Konica Minolta has entered into a strategic alliance with MGI Digital Graphic Technology and taken a 10% stake in the French manufacturer, which makes a range of digital print and finishing equipment.
Konica Minolta's stake in MGI is valued at €13.7m (£11.2m), with the investment taking the form of a reserved capital increase, the funds from which will be used to drive future growth.
In a joint statement the two companies said that their new alliance would include co-development and co-marketing of existing and future products and that both companies would "devote their best efforts to expand sales of existing and new products".
In practice this will not involve the cross-selling of one anothers products but rather the referral of relevant customers to the existing distribution partner.
The initially focus of this sales drive would appear to be MGI's Meteor digital press line (the only product specifically named in the statement) which is based on a Konica Minolta print engine but includes significant amounts of MGI's proprietary technology.
This has had the effect of turning it into a much more flexible machine, capable of printing on a wider range of substrates - including paper, plastics and envelopes; a wider range of formats - from 100x148mm up to 330x1,020mm; and at a higher quality - comparable with HP Indigo.
As such the Meteor DP8700XL and the Bizhub Press C8000e on which it is based are not actually competing products. In addition to the technological differences, the MGI machine does not use a click charge, opening up the option of printing things like envelopes which would otherwise be too expensive.
Konica Minolta cited MGI's "expertise in digital printing" and its "capacity to innovate" as motivating factors in the deal, while MGI hopes to benefit from the additional exposure it will get via Konica Minolta's global network and brand reputation.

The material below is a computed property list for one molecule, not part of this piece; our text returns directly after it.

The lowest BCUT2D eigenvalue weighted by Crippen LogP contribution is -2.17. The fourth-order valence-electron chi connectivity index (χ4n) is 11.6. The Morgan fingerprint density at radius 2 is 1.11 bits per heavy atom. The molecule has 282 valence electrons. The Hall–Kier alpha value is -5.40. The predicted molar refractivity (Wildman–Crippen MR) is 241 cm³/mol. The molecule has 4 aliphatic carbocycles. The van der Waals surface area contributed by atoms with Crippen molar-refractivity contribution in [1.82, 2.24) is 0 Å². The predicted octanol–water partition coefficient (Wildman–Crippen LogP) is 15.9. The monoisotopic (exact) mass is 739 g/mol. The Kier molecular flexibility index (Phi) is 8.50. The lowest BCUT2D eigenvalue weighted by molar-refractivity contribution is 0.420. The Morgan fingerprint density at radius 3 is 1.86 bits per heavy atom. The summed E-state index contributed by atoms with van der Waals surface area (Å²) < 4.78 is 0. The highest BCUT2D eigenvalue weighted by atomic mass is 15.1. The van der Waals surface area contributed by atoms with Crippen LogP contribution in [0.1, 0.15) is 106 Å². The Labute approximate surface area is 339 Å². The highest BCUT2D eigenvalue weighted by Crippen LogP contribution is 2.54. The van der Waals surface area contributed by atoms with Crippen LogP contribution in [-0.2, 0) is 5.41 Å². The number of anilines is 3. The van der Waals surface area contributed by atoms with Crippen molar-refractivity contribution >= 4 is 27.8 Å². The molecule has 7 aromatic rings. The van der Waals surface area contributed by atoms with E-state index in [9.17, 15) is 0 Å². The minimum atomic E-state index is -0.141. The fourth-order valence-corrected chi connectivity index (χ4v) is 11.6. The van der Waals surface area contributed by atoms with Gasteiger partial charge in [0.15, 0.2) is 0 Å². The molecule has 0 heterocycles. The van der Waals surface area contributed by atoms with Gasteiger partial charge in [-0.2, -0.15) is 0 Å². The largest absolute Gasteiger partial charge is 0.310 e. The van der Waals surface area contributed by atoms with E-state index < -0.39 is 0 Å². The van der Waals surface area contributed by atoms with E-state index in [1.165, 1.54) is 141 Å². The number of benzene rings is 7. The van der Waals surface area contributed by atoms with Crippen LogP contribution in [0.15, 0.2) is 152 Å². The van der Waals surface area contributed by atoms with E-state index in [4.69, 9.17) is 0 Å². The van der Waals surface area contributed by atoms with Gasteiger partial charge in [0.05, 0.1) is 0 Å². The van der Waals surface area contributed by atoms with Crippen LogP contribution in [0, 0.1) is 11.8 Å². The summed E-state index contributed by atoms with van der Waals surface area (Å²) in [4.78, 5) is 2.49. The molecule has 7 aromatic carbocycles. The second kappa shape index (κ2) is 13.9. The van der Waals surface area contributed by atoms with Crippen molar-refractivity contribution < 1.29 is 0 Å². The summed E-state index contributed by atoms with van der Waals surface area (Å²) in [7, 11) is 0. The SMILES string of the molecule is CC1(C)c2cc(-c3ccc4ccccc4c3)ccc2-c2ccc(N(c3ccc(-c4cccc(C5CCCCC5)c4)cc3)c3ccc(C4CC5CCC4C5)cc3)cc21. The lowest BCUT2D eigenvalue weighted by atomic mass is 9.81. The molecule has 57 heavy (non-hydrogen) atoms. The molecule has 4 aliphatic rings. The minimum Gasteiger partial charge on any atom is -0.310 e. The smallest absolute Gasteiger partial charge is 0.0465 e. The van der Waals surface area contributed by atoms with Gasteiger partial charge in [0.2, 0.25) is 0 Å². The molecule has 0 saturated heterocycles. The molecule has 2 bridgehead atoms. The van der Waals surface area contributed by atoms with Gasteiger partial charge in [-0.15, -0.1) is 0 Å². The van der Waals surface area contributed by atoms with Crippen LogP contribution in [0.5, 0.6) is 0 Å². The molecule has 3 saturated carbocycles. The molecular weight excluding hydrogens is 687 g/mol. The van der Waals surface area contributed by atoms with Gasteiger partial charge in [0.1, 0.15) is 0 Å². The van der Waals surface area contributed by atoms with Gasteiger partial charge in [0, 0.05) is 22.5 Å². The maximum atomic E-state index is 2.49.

Edmond Abergel, chief executive and chairman of MGI, said: "We are very happy and proud that Konica Minolta recognizes our accomplishments and our unique capacity to innovate. This strategic alliance will be the basis for the development of tomorrow's innovative digital solutions."
Another area of potential interest will be in the two companies' fledgling inkjet offerings, where both are about to launch B2 sheetfed presses, running at similar speeds, the same 1,200dpi resolution and both using UV-cured inks.
Konica Minolta's press, the KM-1 (developed in partnership with Komori, which supplied the chassis and will also sell the press under it's own brand as the IS29) is a 3,300sph simplex (1,650sph duplex) four-colour machine (although five and six-colour versions are planned).
Meanwhile, MGI's Alphajet - shown as a concept at Drupa - is a 3,000sph simplex machine (duplex is planned but speed hasn't been confirmed), capable of printing up to six colours including an in-line white and UV coat.
MGI said that it was targeting a different profile of customer with its B2 inkjet machine than Konica - for instance it will target packaging customers with the Alphajet - so it did not envisage much crossover, although there is the possibility Konica could licence some of its technology.